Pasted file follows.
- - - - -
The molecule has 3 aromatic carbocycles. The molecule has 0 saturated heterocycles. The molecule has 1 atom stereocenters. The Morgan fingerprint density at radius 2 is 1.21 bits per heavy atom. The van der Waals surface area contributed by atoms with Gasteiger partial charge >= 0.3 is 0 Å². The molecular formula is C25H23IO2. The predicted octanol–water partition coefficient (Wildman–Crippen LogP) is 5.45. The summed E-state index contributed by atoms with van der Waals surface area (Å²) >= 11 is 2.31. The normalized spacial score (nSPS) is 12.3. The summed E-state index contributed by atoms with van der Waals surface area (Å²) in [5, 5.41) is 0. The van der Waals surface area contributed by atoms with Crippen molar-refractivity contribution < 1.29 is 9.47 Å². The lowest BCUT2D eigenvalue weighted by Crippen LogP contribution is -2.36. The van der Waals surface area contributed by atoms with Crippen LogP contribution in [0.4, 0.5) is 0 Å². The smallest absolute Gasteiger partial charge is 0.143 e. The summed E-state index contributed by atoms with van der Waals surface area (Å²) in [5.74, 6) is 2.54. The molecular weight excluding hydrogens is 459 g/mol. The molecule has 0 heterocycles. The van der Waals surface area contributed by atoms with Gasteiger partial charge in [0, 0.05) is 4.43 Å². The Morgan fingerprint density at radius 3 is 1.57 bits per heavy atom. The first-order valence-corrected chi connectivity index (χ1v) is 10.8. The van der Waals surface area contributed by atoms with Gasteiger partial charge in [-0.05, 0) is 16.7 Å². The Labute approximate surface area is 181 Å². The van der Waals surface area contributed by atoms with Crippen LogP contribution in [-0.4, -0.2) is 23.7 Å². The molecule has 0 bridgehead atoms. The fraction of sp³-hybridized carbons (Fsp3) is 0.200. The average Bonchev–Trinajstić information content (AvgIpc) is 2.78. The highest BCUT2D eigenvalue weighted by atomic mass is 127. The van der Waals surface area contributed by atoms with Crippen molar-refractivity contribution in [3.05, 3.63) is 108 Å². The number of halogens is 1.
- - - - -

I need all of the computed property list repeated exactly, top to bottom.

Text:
The molecule has 3 aromatic carbocycles. The molecule has 0 saturated heterocycles. The molecule has 1 atom stereocenters. The Morgan fingerprint density at radius 2 is 1.21 bits per heavy atom. The van der Waals surface area contributed by atoms with Gasteiger partial charge >= 0.3 is 0 Å². The molecular formula is C25H23IO2. The predicted octanol–water partition coefficient (Wildman–Crippen LogP) is 5.45. The summed E-state index contributed by atoms with van der Waals surface area (Å²) >= 11 is 2.31. The normalized spacial score (nSPS) is 12.3. The summed E-state index contributed by atoms with van der Waals surface area (Å²) in [5, 5.41) is 0. The van der Waals surface area contributed by atoms with Crippen molar-refractivity contribution < 1.29 is 9.47 Å². The lowest BCUT2D eigenvalue weighted by Crippen LogP contribution is -2.36. The van der Waals surface area contributed by atoms with Crippen LogP contribution in [0.4, 0.5) is 0 Å². The smallest absolute Gasteiger partial charge is 0.143 e. The summed E-state index contributed by atoms with van der Waals surface area (Å²) in [5.74, 6) is 2.54. The molecular weight excluding hydrogens is 459 g/mol. The molecule has 0 heterocycles. The van der Waals surface area contributed by atoms with Gasteiger partial charge in [0, 0.05) is 4.43 Å². The Morgan fingerprint density at radius 3 is 1.57 bits per heavy atom. The first-order valence-corrected chi connectivity index (χ1v) is 10.8. The van der Waals surface area contributed by atoms with Gasteiger partial charge in [-0.05, 0) is 16.7 Å². The Labute approximate surface area is 181 Å². The van der Waals surface area contributed by atoms with Crippen LogP contribution in [-0.4, -0.2) is 23.7 Å². The molecule has 0 bridgehead atoms. The fraction of sp³-hybridized carbons (Fsp3) is 0.200. The average Bonchev–Trinajstić information content (AvgIpc) is 2.78. The highest BCUT2D eigenvalue weighted by atomic mass is 127. The van der Waals surface area contributed by atoms with Crippen molar-refractivity contribution in [3.05, 3.63) is 108 Å². The number of halogens is 1.